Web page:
Hung out to dry

Overlooking 300 kilometers of mountain horizon, a serene, enigmatic landscape surrounds the Leighton Arts Centre. The Centre is the site of the annual Clothesline Art Sale, attracting artists, buyers and onlookers Sun., June 1.


What began as a strawberry tea gathering in 1974 with Barbara Leighton and her friends has turned into an annual ritual. This year, over 60 local artists will come to sell their artwork, mostly original paintings in oil, acrylic and watercolor. All the pieces will be hung, unframed, from clotheslines covering the Leighton landscape.


The works primarily include landscape art, a theme the Leighton Centre has perpetuated since being founded in the 1950s when Barbara’s husband, A.C. Leighton, bought the 160-acre property.


The Leighton history stretches back past the 1950s to the days of the untamed West, when CP Rail was expanding into the region in the early twentieth century. Leighton, an artist from Britain, was hired by CP and immigrated to Canada, helping create advertisements for settlement in the prairies.


What Leighton found in the Rocky Mountains was inspiration for a lifetime of artwork, now scattered among various private galleries, the Glenbow, and an extensive permanent collection at the Leighton Arts Centre.


Bringing with him the knowledge of a rich European arts culture, Leighton spent a lifetime working to develop an artist community in the young western region. At 28, he became President of the Art Institute–the 1920s forerunner to the Alberta College of Art and Design–and founded the Alberta Society of Artists, the only provincial artist organization to this day, in 1931.


Under Leighton,young art students would flock to the mountains to experience the landscape, a trend that led to the foundation of the Banff School of Fine Arts in 1933, now the Banff Centre.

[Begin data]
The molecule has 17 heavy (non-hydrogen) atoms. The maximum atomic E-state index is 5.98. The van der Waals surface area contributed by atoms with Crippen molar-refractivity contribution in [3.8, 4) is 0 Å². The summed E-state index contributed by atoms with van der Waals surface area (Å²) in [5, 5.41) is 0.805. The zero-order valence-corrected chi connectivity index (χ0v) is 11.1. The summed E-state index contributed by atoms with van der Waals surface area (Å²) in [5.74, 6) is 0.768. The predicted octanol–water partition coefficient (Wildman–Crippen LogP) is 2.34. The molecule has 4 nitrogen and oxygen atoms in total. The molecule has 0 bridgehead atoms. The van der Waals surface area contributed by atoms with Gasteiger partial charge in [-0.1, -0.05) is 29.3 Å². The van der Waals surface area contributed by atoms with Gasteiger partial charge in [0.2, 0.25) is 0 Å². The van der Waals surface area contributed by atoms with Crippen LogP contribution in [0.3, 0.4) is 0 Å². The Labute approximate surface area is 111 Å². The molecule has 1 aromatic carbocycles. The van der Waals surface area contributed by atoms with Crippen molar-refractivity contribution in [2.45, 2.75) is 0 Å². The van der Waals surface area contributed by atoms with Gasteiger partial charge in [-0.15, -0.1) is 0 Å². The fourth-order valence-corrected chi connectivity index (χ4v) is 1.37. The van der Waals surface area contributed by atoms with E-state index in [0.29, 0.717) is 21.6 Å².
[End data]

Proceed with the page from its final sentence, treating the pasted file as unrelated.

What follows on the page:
After her husband’s death in 1965, Barbara Leighton worked to maintain his legacy. She went back as a student to ACAD, where she found the support of young artists who, attracted by the natural and artistic richness of the Leighton history, worked to develop an artistic community which formally became the Leighton Arts Centre in 1970.


The Centre became a pseudo-hippie attraction in the 1970s, and the house opened as a gallery in 1974. Since then, the Leighton Foundation has maintained a strong local membership, today exceeding 350 members, as well as a devoted volunteer base.


Barbara died in 1986, leaving the Centre in the hands of the artist community that helped maintain it. Over 13,000 children pass through the Centre annually, where summer camps are held in the old schoolhouse. The Centre also provides space where artists hold shows, where travelling exhibits are displayed and where the rich history resonates.


The Clothesline Art Sale continues the strawberry tea tradition that has survived for 30 years. It is a chance for members to showcase artwork and a chance for all to enjoy live music, museum tours, and the scenery that makes the Leighton experience.


The Leighton Arts Centre Clothesline Art Sale runs from 11 a.m. to 4 p.m., Sun., June 1. Call 931-3633 for more information.


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